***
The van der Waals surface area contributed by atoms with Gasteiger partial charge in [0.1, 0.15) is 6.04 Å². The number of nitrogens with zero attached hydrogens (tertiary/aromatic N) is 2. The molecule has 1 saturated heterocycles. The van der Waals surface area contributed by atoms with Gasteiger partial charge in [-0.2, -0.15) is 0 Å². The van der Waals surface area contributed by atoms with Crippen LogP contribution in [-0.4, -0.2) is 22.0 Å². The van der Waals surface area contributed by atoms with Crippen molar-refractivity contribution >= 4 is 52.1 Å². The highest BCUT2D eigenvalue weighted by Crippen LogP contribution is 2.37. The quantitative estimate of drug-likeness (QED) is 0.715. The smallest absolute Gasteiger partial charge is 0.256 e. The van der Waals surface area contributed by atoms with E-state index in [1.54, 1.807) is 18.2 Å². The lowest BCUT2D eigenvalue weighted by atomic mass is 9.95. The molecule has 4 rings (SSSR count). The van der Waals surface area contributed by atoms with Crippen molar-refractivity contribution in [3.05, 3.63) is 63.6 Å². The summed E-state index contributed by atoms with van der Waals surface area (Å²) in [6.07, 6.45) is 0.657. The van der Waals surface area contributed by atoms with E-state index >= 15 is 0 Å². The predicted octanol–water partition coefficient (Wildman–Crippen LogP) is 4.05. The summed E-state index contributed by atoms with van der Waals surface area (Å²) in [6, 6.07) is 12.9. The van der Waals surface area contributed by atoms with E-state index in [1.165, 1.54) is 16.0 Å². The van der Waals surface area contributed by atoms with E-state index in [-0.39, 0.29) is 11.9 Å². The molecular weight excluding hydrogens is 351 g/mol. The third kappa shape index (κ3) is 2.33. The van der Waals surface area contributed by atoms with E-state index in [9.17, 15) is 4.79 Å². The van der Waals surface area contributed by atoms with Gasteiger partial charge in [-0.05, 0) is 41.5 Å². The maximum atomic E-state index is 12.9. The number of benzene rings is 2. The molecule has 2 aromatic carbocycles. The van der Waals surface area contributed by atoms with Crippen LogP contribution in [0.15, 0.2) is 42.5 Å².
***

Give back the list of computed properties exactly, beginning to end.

The van der Waals surface area contributed by atoms with Gasteiger partial charge in [0.1, 0.15) is 6.04 Å². The number of nitrogens with zero attached hydrogens (tertiary/aromatic N) is 2. The molecule has 1 saturated heterocycles. The van der Waals surface area contributed by atoms with Gasteiger partial charge in [-0.2, -0.15) is 0 Å². The van der Waals surface area contributed by atoms with Crippen LogP contribution in [-0.4, -0.2) is 22.0 Å². The van der Waals surface area contributed by atoms with Crippen molar-refractivity contribution >= 4 is 52.1 Å². The highest BCUT2D eigenvalue weighted by Crippen LogP contribution is 2.37. The quantitative estimate of drug-likeness (QED) is 0.715. The smallest absolute Gasteiger partial charge is 0.256 e. The van der Waals surface area contributed by atoms with E-state index in [1.54, 1.807) is 18.2 Å². The lowest BCUT2D eigenvalue weighted by atomic mass is 9.95. The molecule has 4 rings (SSSR count). The van der Waals surface area contributed by atoms with Crippen molar-refractivity contribution in [3.05, 3.63) is 63.6 Å². The summed E-state index contributed by atoms with van der Waals surface area (Å²) in [6.07, 6.45) is 0.657. The van der Waals surface area contributed by atoms with E-state index >= 15 is 0 Å². The predicted octanol–water partition coefficient (Wildman–Crippen LogP) is 4.05. The summed E-state index contributed by atoms with van der Waals surface area (Å²) in [6, 6.07) is 12.9. The van der Waals surface area contributed by atoms with E-state index in [1.165, 1.54) is 16.0 Å². The van der Waals surface area contributed by atoms with E-state index in [-0.39, 0.29) is 11.9 Å². The molecular weight excluding hydrogens is 351 g/mol. The third kappa shape index (κ3) is 2.33. The van der Waals surface area contributed by atoms with E-state index in [9.17, 15) is 4.79 Å². The van der Waals surface area contributed by atoms with Gasteiger partial charge in [-0.05, 0) is 41.5 Å². The maximum atomic E-state index is 12.9. The number of benzene rings is 2. The molecule has 2 aromatic carbocycles. The van der Waals surface area contributed by atoms with Crippen LogP contribution in [0.15, 0.2) is 42.5 Å².